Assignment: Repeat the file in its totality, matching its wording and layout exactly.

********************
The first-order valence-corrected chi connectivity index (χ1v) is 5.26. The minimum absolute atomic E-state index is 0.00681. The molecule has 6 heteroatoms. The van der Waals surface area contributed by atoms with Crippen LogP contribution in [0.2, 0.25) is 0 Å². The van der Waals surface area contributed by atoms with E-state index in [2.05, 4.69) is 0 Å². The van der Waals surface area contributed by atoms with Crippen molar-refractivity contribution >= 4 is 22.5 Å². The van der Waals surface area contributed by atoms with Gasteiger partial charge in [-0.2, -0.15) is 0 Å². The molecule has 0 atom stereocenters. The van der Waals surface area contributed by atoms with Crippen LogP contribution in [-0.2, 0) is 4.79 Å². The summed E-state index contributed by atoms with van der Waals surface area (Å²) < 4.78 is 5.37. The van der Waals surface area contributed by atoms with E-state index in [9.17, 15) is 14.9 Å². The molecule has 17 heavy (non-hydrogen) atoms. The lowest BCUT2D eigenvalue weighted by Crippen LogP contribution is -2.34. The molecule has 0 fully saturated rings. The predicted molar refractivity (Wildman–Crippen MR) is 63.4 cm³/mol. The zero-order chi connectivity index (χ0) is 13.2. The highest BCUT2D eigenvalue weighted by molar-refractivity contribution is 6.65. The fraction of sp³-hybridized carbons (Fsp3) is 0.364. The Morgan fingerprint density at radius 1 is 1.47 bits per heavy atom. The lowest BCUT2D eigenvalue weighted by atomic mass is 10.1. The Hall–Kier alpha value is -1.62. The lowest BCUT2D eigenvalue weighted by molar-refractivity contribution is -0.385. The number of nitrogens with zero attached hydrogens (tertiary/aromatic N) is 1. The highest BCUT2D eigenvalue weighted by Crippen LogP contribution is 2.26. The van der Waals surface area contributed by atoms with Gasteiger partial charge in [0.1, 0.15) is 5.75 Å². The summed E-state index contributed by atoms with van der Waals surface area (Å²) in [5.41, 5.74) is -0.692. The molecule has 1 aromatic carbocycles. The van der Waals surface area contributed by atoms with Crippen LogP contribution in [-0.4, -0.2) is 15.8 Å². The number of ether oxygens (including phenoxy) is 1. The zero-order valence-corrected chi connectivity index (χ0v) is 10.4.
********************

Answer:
The first-order valence-corrected chi connectivity index (χ1v) is 5.26. The minimum absolute atomic E-state index is 0.00681. The molecule has 6 heteroatoms. The van der Waals surface area contributed by atoms with Crippen LogP contribution in [0.2, 0.25) is 0 Å². The van der Waals surface area contributed by atoms with E-state index in [2.05, 4.69) is 0 Å². The van der Waals surface area contributed by atoms with Crippen molar-refractivity contribution >= 4 is 22.5 Å². The van der Waals surface area contributed by atoms with Gasteiger partial charge in [-0.2, -0.15) is 0 Å². The molecule has 0 atom stereocenters. The van der Waals surface area contributed by atoms with Crippen LogP contribution in [-0.2, 0) is 4.79 Å². The summed E-state index contributed by atoms with van der Waals surface area (Å²) < 4.78 is 5.37. The van der Waals surface area contributed by atoms with E-state index in [9.17, 15) is 14.9 Å². The molecule has 17 heavy (non-hydrogen) atoms. The lowest BCUT2D eigenvalue weighted by Crippen LogP contribution is -2.34. The molecule has 0 fully saturated rings. The predicted molar refractivity (Wildman–Crippen MR) is 63.4 cm³/mol. The zero-order chi connectivity index (χ0) is 13.2. The highest BCUT2D eigenvalue weighted by molar-refractivity contribution is 6.65. The fraction of sp³-hybridized carbons (Fsp3) is 0.364. The Morgan fingerprint density at radius 1 is 1.47 bits per heavy atom. The lowest BCUT2D eigenvalue weighted by atomic mass is 10.1. The Hall–Kier alpha value is -1.62. The lowest BCUT2D eigenvalue weighted by molar-refractivity contribution is -0.385. The number of nitrogens with zero attached hydrogens (tertiary/aromatic N) is 1. The highest BCUT2D eigenvalue weighted by Crippen LogP contribution is 2.26. The van der Waals surface area contributed by atoms with Gasteiger partial charge in [0.1, 0.15) is 5.75 Å². The summed E-state index contributed by atoms with van der Waals surface area (Å²) in [5.41, 5.74) is -0.692. The molecule has 1 aromatic carbocycles. The van der Waals surface area contributed by atoms with Crippen LogP contribution in [-0.4, -0.2) is 15.8 Å². The number of ether oxygens (including phenoxy) is 1. The zero-order valence-corrected chi connectivity index (χ0v) is 10.4.